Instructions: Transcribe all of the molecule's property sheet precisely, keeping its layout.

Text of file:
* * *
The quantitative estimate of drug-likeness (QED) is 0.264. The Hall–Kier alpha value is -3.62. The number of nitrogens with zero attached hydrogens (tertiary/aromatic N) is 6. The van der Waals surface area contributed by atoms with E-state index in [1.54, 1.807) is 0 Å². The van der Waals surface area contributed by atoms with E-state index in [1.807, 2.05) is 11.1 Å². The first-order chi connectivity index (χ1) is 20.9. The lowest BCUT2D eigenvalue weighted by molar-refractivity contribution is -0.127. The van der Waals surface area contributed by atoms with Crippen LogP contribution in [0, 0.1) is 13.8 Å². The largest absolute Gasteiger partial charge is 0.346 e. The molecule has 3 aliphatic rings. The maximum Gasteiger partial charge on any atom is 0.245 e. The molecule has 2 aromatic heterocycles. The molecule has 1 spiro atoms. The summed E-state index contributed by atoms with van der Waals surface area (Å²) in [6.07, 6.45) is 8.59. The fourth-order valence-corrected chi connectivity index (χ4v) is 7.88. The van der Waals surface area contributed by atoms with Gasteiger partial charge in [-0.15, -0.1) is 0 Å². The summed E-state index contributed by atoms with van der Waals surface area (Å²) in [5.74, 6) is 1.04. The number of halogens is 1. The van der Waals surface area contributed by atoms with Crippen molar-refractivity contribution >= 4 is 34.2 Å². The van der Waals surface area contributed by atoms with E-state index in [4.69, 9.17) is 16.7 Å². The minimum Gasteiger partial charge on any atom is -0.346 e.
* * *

The quantitative estimate of drug-likeness (QED) is 0.264. The Hall–Kier alpha value is -3.62. The number of nitrogens with zero attached hydrogens (tertiary/aromatic N) is 6. The van der Waals surface area contributed by atoms with E-state index in [1.54, 1.807) is 0 Å². The van der Waals surface area contributed by atoms with E-state index in [1.807, 2.05) is 11.1 Å². The first-order chi connectivity index (χ1) is 20.9. The lowest BCUT2D eigenvalue weighted by molar-refractivity contribution is -0.127. The van der Waals surface area contributed by atoms with Crippen LogP contribution in [0, 0.1) is 13.8 Å². The largest absolute Gasteiger partial charge is 0.346 e. The molecule has 3 aliphatic rings. The maximum Gasteiger partial charge on any atom is 0.245 e. The molecule has 2 aromatic heterocycles. The molecule has 1 spiro atoms. The summed E-state index contributed by atoms with van der Waals surface area (Å²) in [6.07, 6.45) is 8.59. The fourth-order valence-corrected chi connectivity index (χ4v) is 7.88. The van der Waals surface area contributed by atoms with Gasteiger partial charge in [-0.15, -0.1) is 0 Å². The summed E-state index contributed by atoms with van der Waals surface area (Å²) in [5.74, 6) is 1.04. The number of halogens is 1. The van der Waals surface area contributed by atoms with Crippen molar-refractivity contribution >= 4 is 34.2 Å². The van der Waals surface area contributed by atoms with E-state index in [4.69, 9.17) is 16.7 Å². The minimum Gasteiger partial charge on any atom is -0.346 e.